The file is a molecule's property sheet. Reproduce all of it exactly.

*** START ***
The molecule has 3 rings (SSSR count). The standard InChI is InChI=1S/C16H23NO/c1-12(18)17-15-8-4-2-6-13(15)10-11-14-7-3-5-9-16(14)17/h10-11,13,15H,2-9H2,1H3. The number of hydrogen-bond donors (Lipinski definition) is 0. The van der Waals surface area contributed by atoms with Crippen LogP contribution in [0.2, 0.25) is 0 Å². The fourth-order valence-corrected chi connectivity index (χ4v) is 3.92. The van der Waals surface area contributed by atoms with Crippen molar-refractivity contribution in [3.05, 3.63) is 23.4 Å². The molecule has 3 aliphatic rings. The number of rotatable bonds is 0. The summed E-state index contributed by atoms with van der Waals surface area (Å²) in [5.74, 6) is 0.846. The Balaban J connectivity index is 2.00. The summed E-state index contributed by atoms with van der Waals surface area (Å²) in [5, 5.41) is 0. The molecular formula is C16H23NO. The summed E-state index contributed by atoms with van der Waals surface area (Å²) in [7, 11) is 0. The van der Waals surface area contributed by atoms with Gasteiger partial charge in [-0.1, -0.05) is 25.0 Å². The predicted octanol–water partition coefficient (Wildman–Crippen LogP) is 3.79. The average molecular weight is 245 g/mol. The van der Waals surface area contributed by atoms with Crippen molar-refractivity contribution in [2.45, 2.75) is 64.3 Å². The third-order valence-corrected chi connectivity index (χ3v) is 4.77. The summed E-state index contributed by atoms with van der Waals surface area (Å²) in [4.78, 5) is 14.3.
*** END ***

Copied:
The molecule has 3 rings (SSSR count). The standard InChI is InChI=1S/C16H23NO/c1-12(18)17-15-8-4-2-6-13(15)10-11-14-7-3-5-9-16(14)17/h10-11,13,15H,2-9H2,1H3. The number of hydrogen-bond donors (Lipinski definition) is 0. The van der Waals surface area contributed by atoms with Crippen LogP contribution in [0.2, 0.25) is 0 Å². The fourth-order valence-corrected chi connectivity index (χ4v) is 3.92. The van der Waals surface area contributed by atoms with Crippen molar-refractivity contribution in [3.05, 3.63) is 23.4 Å². The molecule has 3 aliphatic rings. The number of rotatable bonds is 0. The summed E-state index contributed by atoms with van der Waals surface area (Å²) in [5.74, 6) is 0.846. The Balaban J connectivity index is 2.00. The summed E-state index contributed by atoms with van der Waals surface area (Å²) in [5, 5.41) is 0. The molecular formula is C16H23NO. The summed E-state index contributed by atoms with van der Waals surface area (Å²) in [7, 11) is 0. The van der Waals surface area contributed by atoms with Gasteiger partial charge in [-0.1, -0.05) is 25.0 Å². The predicted octanol–water partition coefficient (Wildman–Crippen LogP) is 3.79. The average molecular weight is 245 g/mol. The van der Waals surface area contributed by atoms with Crippen molar-refractivity contribution in [2.45, 2.75) is 64.3 Å². The third-order valence-corrected chi connectivity index (χ3v) is 4.77. The summed E-state index contributed by atoms with van der Waals surface area (Å²) in [4.78, 5) is 14.3.